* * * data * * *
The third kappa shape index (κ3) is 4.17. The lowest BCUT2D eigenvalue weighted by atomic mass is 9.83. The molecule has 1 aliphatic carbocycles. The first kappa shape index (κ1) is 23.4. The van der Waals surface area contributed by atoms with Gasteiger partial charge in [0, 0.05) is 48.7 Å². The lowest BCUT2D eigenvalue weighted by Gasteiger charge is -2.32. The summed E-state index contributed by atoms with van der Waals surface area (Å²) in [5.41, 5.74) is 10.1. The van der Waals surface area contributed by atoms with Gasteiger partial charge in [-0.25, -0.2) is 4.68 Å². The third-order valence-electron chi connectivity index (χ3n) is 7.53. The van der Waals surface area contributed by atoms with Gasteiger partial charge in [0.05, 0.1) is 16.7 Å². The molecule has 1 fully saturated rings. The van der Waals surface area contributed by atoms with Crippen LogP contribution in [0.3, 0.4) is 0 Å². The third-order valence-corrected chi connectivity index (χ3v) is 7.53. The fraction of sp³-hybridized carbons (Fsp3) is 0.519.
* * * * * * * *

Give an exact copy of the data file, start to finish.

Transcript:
The third kappa shape index (κ3) is 4.17. The lowest BCUT2D eigenvalue weighted by atomic mass is 9.83. The molecule has 1 aliphatic carbocycles. The first kappa shape index (κ1) is 23.4. The van der Waals surface area contributed by atoms with Gasteiger partial charge in [0, 0.05) is 48.7 Å². The lowest BCUT2D eigenvalue weighted by Gasteiger charge is -2.32. The summed E-state index contributed by atoms with van der Waals surface area (Å²) in [5.41, 5.74) is 10.1. The van der Waals surface area contributed by atoms with Gasteiger partial charge in [-0.25, -0.2) is 4.68 Å². The third-order valence-electron chi connectivity index (χ3n) is 7.53. The van der Waals surface area contributed by atoms with Gasteiger partial charge in [0.05, 0.1) is 16.7 Å². The molecule has 1 fully saturated rings. The van der Waals surface area contributed by atoms with Crippen LogP contribution in [0.3, 0.4) is 0 Å². The third-order valence-corrected chi connectivity index (χ3v) is 7.53. The fraction of sp³-hybridized carbons (Fsp3) is 0.519.